Status doesn't dominate your chances of passing on your genes as it once did in animal hierarchies, but it does play a key part in assortative mating. Because women generally desire socio-economically upwards pursuits in the men they wish to have children with, status is a much more important thing for men than it is for women, which is why men are generally far more competitive than women, and why this plays out in the workplace statistics.

In fact, someone (I forget who, possibly a character in a movie) made an interesting observation whilst standing by the Hudson River looking over at the Manhattan skyline - he said that pretty much the whole thing has been designed, bit by bit, by the driving force of the male pursuit of sex and genetic propagation: that it's one big agglomeration of peacocks' tails.
Men are generally more interested in status, and will regularly invest time and energy in pursuits that are traded off for many of life's other rich tapestries of experience. There is a lot more to this complex subject, from both sides (obviously!!) - but the myopic narrative peddled by feminists that women are so unfairly underrepresented in the workplace, and the blinkered attempts above from representatives of leading companies trying to have a stab at the matter, are both inadequate to the task of explaining this.

With a plot of normal distribution (shaped like a bell curve) the data points tend to be close to the mean - so for example, in human height, most adult humans are between 4ft 5 and 6ft 5. But not everyone is; some people are 6ft 8 or 6ft 9, and they are mostly men. In other words, if you met someone on the street who is 6ft 8, it is overwhelmingly probable that it's going to be a man.

Similarly, if you heard that someone had been arrested for road rage, it is overwhelmingly likely to be a man. The differences between men and women in terms of aggression is not as large as the difference between the number of men and the number of women who are likely to be in prison for a violent crime, because at the furthest extreme end, the majority of the most violent people in society are male.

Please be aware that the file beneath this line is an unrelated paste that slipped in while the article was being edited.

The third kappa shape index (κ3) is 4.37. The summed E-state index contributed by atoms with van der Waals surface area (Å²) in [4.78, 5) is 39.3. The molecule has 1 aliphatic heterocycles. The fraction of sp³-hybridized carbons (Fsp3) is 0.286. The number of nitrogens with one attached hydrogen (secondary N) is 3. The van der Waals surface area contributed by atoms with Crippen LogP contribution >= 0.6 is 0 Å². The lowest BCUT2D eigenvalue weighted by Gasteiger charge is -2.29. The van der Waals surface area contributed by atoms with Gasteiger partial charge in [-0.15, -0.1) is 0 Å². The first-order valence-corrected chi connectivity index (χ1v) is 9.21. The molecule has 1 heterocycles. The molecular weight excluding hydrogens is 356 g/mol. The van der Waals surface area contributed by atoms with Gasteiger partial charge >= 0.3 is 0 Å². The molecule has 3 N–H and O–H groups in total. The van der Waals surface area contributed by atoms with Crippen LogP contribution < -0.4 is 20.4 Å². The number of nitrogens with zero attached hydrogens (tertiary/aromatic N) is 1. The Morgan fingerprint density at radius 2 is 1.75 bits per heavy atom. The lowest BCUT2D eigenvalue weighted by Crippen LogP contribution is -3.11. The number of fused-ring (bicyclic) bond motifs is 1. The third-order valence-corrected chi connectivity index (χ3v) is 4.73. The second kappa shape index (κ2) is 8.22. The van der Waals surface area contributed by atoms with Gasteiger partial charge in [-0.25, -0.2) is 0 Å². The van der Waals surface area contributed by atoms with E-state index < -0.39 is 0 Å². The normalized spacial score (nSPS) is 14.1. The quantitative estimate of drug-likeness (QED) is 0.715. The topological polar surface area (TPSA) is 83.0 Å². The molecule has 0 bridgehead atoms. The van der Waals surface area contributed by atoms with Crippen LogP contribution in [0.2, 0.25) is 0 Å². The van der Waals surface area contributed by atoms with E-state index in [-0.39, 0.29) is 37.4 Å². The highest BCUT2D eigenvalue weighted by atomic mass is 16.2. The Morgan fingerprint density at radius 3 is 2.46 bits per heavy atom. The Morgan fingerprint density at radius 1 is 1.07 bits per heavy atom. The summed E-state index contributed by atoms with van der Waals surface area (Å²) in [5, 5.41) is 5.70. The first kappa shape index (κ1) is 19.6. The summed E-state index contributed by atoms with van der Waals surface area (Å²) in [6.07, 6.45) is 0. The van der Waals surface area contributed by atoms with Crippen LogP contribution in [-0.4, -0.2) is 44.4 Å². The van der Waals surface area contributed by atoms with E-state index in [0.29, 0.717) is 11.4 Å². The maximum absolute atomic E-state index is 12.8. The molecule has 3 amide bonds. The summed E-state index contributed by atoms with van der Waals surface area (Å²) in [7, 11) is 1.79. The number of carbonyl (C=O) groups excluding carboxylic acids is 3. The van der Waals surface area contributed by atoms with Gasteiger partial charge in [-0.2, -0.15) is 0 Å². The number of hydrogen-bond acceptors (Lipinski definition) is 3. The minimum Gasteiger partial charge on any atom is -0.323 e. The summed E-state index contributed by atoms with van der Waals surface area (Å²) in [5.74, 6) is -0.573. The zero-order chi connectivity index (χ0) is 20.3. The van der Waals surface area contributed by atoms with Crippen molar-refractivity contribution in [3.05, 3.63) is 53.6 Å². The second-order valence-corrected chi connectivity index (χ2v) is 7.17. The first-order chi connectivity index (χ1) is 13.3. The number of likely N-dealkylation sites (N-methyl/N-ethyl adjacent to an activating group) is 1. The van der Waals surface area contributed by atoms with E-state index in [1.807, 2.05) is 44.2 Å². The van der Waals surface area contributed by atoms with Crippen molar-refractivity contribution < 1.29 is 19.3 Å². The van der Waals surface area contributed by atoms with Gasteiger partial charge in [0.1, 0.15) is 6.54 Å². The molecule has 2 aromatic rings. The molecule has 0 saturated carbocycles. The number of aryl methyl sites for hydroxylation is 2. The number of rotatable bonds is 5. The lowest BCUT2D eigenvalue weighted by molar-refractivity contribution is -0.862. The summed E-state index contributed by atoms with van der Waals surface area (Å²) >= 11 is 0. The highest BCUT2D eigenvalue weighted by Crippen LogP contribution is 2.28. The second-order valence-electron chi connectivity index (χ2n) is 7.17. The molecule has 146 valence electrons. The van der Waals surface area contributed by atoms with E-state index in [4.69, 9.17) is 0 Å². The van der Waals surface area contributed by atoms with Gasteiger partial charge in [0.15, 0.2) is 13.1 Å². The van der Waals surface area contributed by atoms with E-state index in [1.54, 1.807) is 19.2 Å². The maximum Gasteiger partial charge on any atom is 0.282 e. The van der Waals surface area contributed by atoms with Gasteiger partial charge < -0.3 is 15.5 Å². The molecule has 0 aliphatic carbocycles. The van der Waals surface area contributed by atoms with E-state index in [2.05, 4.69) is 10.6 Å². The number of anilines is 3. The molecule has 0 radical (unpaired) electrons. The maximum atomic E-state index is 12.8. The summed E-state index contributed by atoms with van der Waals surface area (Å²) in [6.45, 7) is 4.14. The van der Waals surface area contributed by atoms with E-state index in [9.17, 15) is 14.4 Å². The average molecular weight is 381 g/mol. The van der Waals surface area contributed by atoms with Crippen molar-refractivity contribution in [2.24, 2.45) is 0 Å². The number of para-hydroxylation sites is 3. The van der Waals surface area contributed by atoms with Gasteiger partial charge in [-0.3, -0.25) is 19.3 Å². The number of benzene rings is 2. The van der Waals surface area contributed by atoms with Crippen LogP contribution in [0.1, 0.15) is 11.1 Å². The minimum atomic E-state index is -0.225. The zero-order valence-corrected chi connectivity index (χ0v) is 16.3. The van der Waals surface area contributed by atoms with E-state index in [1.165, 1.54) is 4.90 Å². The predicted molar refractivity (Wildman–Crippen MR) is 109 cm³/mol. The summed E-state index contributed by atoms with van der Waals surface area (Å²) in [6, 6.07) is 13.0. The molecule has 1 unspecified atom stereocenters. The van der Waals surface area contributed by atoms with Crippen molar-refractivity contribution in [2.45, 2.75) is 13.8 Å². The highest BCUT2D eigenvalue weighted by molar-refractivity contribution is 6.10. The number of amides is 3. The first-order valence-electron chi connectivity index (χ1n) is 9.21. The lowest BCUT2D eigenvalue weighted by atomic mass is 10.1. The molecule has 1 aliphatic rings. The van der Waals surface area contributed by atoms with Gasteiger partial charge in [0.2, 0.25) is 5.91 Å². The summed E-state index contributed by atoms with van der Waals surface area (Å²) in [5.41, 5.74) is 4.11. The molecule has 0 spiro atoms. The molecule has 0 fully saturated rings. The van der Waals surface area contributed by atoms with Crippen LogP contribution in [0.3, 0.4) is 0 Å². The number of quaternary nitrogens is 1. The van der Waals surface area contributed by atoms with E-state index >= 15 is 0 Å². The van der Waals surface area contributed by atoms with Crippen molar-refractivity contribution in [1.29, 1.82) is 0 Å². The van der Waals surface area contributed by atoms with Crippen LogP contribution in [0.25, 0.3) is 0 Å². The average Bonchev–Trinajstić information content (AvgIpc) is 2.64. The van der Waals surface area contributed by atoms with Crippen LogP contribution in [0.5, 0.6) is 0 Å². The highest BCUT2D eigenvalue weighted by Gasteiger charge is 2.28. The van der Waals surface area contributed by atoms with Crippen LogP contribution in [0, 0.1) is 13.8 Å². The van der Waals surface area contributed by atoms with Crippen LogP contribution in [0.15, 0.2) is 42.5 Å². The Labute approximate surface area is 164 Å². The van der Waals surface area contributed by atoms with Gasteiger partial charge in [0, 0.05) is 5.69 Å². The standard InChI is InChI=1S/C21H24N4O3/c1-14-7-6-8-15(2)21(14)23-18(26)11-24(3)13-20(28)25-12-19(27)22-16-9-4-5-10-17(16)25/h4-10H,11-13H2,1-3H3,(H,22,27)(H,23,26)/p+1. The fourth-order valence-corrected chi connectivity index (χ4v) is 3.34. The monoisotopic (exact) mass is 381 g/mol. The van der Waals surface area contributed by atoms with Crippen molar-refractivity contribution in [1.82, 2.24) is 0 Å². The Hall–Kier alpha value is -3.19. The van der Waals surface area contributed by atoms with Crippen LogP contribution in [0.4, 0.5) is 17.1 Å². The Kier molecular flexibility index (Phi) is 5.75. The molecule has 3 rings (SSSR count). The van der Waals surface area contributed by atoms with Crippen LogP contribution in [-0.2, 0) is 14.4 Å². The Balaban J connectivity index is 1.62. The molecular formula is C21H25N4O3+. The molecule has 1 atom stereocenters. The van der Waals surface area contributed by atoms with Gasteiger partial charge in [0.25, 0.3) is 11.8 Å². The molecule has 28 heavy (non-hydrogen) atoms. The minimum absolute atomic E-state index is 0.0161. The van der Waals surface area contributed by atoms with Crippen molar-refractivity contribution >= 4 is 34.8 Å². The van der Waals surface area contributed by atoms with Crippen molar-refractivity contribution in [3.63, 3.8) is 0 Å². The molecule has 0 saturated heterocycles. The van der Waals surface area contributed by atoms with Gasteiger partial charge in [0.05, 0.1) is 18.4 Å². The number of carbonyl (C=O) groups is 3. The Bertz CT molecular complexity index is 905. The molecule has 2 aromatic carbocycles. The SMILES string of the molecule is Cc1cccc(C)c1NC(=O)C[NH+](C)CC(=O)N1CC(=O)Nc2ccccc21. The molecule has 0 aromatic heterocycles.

Like the above examples, you are going to find that, on average, the outliers in terms of individuals pursuing a status-driven career to the top of a FTSE 100 company are mostly men. Women are, on average, less likely to be driven by status (and more power to them for seeing through the superficialities of status-mongering in my view), and are therefore less likely to be in the boardroom.

That may change - and boardrooms may benefit hugely from having far more female representatives - but I doubt it will change that much, because many smart people do not want to climb greasy poles, work 70-80 hour weeks, spend very little time with family and friends, and scale their career so far upwards that they end up sacrificing many of life's other rewarding pleasures. It is very likely the case that more of these smart people are women than men.

A close analogy may be in the school playground, where all the testosterone-filled lumps are trying to court the relatively empty prestige of being a star on the football field, while all the smart kids are sitting on the outskirts devouring calculus, chemistry and Cervantes.

Further reading on the fallacy of the so-called 'unfair' gender pay gap: